I absolutely loved the way that Stark is portrayed in this book. It was inspired by Huey P. Long in Louisiana, a politician who accomplished a lot for the poor of his state but did so with highly questionable methods. Willie does indeed want to protect the common people from the ‘sons-of-bitches’ who have let the state wallow in poverty and neglect while lining their pockets, but this isn’t a simple case of power corrupting either. Willie always had a lot of ambitions for his political career, and he tried to play it straight at first because he thought that‘s how it was done. Once he saw the ugliness of reality behind the scenes, Willie seemingly adopts the same tactics without a second thought. Power didn’t change Willie, he changed to get and keep power, and he seems to relish his opportunities to take revenge on the types who screwed him over early in his career.

Warren’s prose is elegant and lyrical. He brings an entire region alive with a cast that includes everyone from the high society to the poorest farmers. His descriptions are so good that you can almost feel the humidity and hear the insects at times. However, he did tend to go on a bit long for my taste when relaying Jack’s personal history and insights. I would have liked more of Willie laying on the charm or ruthlessly taking down an opponent.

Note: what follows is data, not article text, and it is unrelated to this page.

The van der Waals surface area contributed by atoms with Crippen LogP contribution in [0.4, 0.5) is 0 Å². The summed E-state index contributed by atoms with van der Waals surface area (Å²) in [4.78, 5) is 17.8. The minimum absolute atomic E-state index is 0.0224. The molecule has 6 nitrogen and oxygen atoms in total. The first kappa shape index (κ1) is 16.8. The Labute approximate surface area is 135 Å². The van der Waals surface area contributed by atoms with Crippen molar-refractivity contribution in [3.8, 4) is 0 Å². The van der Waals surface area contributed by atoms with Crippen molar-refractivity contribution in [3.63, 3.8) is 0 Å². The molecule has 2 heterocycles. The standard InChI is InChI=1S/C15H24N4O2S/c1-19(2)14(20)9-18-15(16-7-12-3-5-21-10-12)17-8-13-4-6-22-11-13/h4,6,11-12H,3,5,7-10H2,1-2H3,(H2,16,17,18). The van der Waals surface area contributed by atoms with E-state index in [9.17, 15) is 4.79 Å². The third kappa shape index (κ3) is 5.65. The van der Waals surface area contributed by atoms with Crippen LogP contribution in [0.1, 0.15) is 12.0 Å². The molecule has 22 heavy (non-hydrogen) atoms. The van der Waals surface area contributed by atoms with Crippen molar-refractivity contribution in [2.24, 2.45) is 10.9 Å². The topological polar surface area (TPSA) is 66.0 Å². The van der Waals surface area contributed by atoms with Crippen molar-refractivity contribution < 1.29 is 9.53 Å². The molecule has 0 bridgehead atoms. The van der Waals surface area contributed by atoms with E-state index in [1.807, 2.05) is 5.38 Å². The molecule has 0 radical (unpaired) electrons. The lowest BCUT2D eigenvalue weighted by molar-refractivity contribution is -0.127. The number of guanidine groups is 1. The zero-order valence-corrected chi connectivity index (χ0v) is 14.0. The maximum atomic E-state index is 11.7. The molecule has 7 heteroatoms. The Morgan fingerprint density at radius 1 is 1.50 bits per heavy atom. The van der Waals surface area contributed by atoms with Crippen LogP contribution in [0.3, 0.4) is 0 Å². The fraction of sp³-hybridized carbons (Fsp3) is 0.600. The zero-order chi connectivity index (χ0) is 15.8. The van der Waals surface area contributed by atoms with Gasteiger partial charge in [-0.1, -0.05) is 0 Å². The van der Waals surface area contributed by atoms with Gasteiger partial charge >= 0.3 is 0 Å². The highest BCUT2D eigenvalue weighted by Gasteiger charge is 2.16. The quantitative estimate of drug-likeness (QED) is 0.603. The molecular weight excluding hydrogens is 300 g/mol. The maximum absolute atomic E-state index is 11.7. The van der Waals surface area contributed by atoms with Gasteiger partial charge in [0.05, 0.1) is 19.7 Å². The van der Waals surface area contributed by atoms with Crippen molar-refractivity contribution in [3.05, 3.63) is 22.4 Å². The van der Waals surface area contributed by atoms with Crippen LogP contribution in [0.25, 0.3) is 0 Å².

They say that watching government work is like watching sausage get made. Everyone wants the finished product, but no one wants to see how it‘s done. This story gives weight to this idea. It’s something that will make any reader think about whether one can get anything done in a democracy without deals being cut or threats being made. Even if the goal is accomplished, is the whole thing tainted because of how it came about? And how can a person with even the best of intentions work in a system like this without becoming corrupted?
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Quotes Kemper Liked

Robert Penn Warren
“Just tell 'em you're gonna soak the fat boys and forget the rest of the tax stuff...Willie, make 'em cry, make 'em laugh, make 'em mad, even mad at you. Stir them up and they'll love it and come back for more, but, for heaven's sakes, don't try to improve their minds.”
Robert Penn Warren, All the King's Men
tags: taxes


Comments (showing 1-2 of 2) (2 new)

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message 1: by Stephanie (new) - added it

Stephanie There'ya go, makin' Sarah a victim again. Do you work for the "lame" stream media Kemper......hmmm? :)


Kemper I actually feel bad for Sarah after reading this because I realized that she wants to be Willie Stark so badly but she's just too damn stupid to make the cut so she has to settle for rabble rousing.